So it is, so shall it ever be…

bus3, originally uploaded by Lawrence Whittemore.

When considering how changes in media might affect how education is delivered, I’ve been known to indulge in heaping helpings of hyperbolic speculation spiced with apocalyptic flavours. I can’t help myself, when I observe something like the meltdown of a cultural industry, my mind immediately begins toward similar scenarios in my own profession. Isn’t it possible that new media might spawn similar challenges to how education is funded and delivered? Are there equivalent threats to what Craigslist has meant to newspaper revenues out there?

I haven’t really gotten past that idle speculation phase, but a few recent developments have caught my attention.

* I had long wondered why the high and rising prices of textbooks hadn’t spawned an online piracy scene. Well, evidently that practice is indeed quite common.

* I’ve seen a few attempts by online communities to connect potential learners with potential instructors. The School of Everything has garnered a lot of buzz, and will be fascinating to watch.

* I thought David Wiley’s open course on Open Education was a fantastic model, and it’s clear the big happening in online learning for this semester will be George and Stephen’s course on Connectivism & Connective Knowledge. It’s hard not to be impressed with the many means of interacting with the course, or amazed with the sheer scale of the thing (the number of signed-up participants is in the thousands, hence the notion of massive open online courses (MOOCs). Looking at my schedule in the coming months, I refrained from signing up. But I intend to be observing and interacting – I have no choice, it’s where all of my friends will be! In any event, these sorts of courses, run on scalable open tools, can be successful without much regard for a lot of the conditions we are used to thinking of as essential to educational program delivery.

If we don’t do it right, somebody just might do it better.

About Brian

I am a Strategist and Discoordinator with UBC's Centre for Teaching, Learning and Technology. My main blogging space is Abject Learning, and I sporadically update a short bio with publications and presentations over there as well...
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6 Responses to So it is, so shall it ever be…

  1. Jim says:

    I feel the Abject coming back into full sing, and I love it!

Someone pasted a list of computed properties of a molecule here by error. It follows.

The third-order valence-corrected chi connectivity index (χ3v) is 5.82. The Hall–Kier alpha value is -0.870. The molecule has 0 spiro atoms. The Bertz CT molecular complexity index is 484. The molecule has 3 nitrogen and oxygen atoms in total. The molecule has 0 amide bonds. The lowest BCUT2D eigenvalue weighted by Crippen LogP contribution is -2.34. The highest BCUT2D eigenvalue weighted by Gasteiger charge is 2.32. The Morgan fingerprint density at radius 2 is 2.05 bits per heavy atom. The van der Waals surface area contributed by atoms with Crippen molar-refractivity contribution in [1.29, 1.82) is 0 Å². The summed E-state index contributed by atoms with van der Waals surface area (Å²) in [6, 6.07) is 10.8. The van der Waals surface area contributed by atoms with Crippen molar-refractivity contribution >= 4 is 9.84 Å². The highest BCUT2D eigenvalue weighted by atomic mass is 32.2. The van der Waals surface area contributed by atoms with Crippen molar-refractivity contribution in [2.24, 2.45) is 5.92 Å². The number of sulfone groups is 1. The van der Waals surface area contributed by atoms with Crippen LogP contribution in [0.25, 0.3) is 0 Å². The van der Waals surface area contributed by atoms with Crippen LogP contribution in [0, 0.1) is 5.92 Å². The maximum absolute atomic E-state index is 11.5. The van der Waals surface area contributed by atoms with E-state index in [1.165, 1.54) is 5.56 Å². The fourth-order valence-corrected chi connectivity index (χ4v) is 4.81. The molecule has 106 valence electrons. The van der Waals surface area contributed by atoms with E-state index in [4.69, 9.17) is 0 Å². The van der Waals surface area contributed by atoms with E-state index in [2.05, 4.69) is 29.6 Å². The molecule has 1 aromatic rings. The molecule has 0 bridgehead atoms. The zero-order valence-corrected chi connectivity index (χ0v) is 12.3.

Things are changing, and the wave is gonna be a motherfucker as someone once said 🙂

  2. Mike Bogle says:

    Hi Brian,

    I’ve signed up for the CCK08 course and am really fascinated by what’s emerged so far – not just from a subject standpoint, but also in terms of the learner relationships and social dynamic that’s started to develop, and the approaches people are starting to take to interpret and cope with the information flow. It’s hard not to be excited about the possibilities really.

    That said a great deal of what’s been discussed is brand new territory for me, so I’m doing a ridiculous amount of studying at the moment 🙂 It’s nice to be back in this mindset, but sleep is sometimes hard to come by!

    If there’s any chance of you posting your thoughts on all this I’d be really interested in hearing them.

    Hope this finds you well,



  3. Brian says:

    Jim, I guess it really is impossible for me to go a day without me saying ‘I love you’.

    Mike, reading your blog, I can’t help but be impressed with how energetically and thoughtfully you are engaging the material and the approach. I can’t see how you won’t benefit from the experience if you can manage to keep anything like that up. Of course, with a couple little ones in the house, it can be tricky, eh?

  4. A great post. I do enjoy reading your blog. Your right about online piracy of textbooks about a third of my group have illegally downloaded course books off the internet and I think the problem will just get worse.

  5. Jon says:

    I’m late to this party, but…

    “I think the problem will just get worse.”

    Why is it a “problem,” and what’s meant by it getting “worse”?

    As far as I’m concerned, the problem is the price-gouging on the part of textbook publishers. I’m teaching a course right now for which the textbook is over $150, and the accompanying workbook over $50. If I knew a site where the students could download these texts for free, I’d direct them to it like a shot.

  6. And the big guns are all sitting out the back waiting for their turn. Blamb calls “set!” and starts padding north with convincing enthusiasm. Not needing any second guess, a volley of followers head north after Blamb, still yet to see this set he’s spotted. A few teabags remain seated on their boards, stretching their necks over the swell to see if they can cath a glimpse of this so call set Blamb has called. Meanwhile Leroy is standing in the car park where he can see all, secretly giving Blamb signals as to which one is the one to take.

    Hey Jon, we (Otago Polytechnic, deep south New Zealand) has started authoring its own text books in Wikibooks. When at a finished stage, we load a copy up to to sell printed and bound. An immensly satisfying process and finished product. Example: Anatomy and Physiology of Animals

    We have also been running Wiley style courses ever since Wiley called that set, example running now: Facilitating Online Communities.

    But its only a matter of time before some pretty boy yuppy punk wanna be paddles out here with he’s shiney new plank and starts taking all the waves… and will probably catch the motherfucker too

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